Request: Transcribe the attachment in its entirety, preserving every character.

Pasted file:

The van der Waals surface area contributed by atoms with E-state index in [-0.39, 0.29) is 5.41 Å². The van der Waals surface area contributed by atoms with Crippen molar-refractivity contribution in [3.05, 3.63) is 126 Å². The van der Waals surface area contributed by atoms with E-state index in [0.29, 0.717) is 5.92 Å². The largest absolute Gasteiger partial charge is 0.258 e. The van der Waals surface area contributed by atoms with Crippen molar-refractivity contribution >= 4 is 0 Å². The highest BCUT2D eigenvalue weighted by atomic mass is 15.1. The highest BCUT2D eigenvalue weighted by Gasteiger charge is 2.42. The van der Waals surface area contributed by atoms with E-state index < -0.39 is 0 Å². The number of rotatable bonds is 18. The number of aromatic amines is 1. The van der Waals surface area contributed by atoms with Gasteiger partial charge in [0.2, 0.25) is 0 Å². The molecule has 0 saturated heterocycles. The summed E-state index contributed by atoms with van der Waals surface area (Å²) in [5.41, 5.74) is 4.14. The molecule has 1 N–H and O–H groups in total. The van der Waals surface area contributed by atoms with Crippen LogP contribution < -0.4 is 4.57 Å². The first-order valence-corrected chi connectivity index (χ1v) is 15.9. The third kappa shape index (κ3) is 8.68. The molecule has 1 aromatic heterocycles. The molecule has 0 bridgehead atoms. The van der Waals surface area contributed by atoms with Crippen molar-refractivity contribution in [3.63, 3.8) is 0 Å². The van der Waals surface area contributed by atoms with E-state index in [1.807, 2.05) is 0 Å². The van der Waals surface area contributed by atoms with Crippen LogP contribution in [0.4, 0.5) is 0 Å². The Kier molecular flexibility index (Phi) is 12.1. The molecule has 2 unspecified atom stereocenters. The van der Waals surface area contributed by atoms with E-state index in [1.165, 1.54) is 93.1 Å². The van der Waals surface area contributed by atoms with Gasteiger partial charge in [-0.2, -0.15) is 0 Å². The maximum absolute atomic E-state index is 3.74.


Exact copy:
The van der Waals surface area contributed by atoms with E-state index in [-0.39, 0.29) is 5.41 Å². The van der Waals surface area contributed by atoms with Crippen molar-refractivity contribution in [3.05, 3.63) is 126 Å². The van der Waals surface area contributed by atoms with E-state index in [0.29, 0.717) is 5.92 Å². The largest absolute Gasteiger partial charge is 0.258 e. The van der Waals surface area contributed by atoms with Crippen molar-refractivity contribution >= 4 is 0 Å². The highest BCUT2D eigenvalue weighted by atomic mass is 15.1. The highest BCUT2D eigenvalue weighted by Gasteiger charge is 2.42. The van der Waals surface area contributed by atoms with E-state index < -0.39 is 0 Å². The number of rotatable bonds is 18. The number of aromatic amines is 1. The van der Waals surface area contributed by atoms with Gasteiger partial charge in [0.2, 0.25) is 0 Å². The molecule has 0 saturated heterocycles. The summed E-state index contributed by atoms with van der Waals surface area (Å²) in [5.41, 5.74) is 4.14. The molecule has 1 N–H and O–H groups in total. The van der Waals surface area contributed by atoms with Crippen LogP contribution < -0.4 is 4.57 Å². The first-order valence-corrected chi connectivity index (χ1v) is 15.9. The third kappa shape index (κ3) is 8.68. The molecule has 1 aromatic heterocycles. The molecule has 0 bridgehead atoms. The van der Waals surface area contributed by atoms with Crippen molar-refractivity contribution in [3.63, 3.8) is 0 Å². The van der Waals surface area contributed by atoms with E-state index in [1.807, 2.05) is 0 Å². The van der Waals surface area contributed by atoms with Crippen LogP contribution in [0.4, 0.5) is 0 Å². The Kier molecular flexibility index (Phi) is 12.1. The molecule has 2 unspecified atom stereocenters. The van der Waals surface area contributed by atoms with E-state index in [1.165, 1.54) is 93.1 Å². The van der Waals surface area contributed by atoms with Gasteiger partial charge in [-0.2, -0.15) is 0 Å². The maximum absolute atomic E-state index is 3.74.